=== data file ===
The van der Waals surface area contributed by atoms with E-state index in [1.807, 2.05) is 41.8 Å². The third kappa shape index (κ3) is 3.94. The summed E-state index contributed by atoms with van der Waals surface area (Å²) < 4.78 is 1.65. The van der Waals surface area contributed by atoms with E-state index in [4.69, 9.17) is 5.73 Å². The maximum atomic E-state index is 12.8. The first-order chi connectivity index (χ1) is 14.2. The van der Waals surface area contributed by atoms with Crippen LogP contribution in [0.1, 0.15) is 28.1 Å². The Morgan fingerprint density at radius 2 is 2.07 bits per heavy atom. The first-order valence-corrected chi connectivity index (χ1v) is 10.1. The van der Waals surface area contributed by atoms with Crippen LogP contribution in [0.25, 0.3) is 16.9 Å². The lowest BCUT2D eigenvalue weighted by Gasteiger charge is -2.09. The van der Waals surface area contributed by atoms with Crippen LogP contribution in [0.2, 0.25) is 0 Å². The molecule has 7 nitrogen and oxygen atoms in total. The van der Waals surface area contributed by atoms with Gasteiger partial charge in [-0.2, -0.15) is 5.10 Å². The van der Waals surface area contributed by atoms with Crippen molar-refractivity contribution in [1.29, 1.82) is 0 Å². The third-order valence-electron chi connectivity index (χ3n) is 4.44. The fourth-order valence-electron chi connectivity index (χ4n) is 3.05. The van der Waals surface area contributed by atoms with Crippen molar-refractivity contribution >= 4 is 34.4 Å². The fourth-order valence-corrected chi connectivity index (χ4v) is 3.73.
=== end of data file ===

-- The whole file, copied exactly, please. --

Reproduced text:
The van der Waals surface area contributed by atoms with E-state index in [1.807, 2.05) is 41.8 Å². The third kappa shape index (κ3) is 3.94. The summed E-state index contributed by atoms with van der Waals surface area (Å²) < 4.78 is 1.65. The van der Waals surface area contributed by atoms with E-state index in [4.69, 9.17) is 5.73 Å². The maximum atomic E-state index is 12.8. The first-order chi connectivity index (χ1) is 14.2. The van der Waals surface area contributed by atoms with Crippen LogP contribution in [0.1, 0.15) is 28.1 Å². The Morgan fingerprint density at radius 2 is 2.07 bits per heavy atom. The first-order valence-corrected chi connectivity index (χ1v) is 10.1. The van der Waals surface area contributed by atoms with Crippen LogP contribution in [0.25, 0.3) is 16.9 Å². The lowest BCUT2D eigenvalue weighted by Gasteiger charge is -2.09. The van der Waals surface area contributed by atoms with Crippen LogP contribution in [0.2, 0.25) is 0 Å². The molecule has 7 nitrogen and oxygen atoms in total. The van der Waals surface area contributed by atoms with Gasteiger partial charge in [-0.2, -0.15) is 5.10 Å². The van der Waals surface area contributed by atoms with Crippen molar-refractivity contribution in [1.29, 1.82) is 0 Å². The third-order valence-electron chi connectivity index (χ3n) is 4.44. The fourth-order valence-electron chi connectivity index (χ4n) is 3.05. The van der Waals surface area contributed by atoms with Crippen molar-refractivity contribution >= 4 is 34.4 Å². The fourth-order valence-corrected chi connectivity index (χ4v) is 3.73.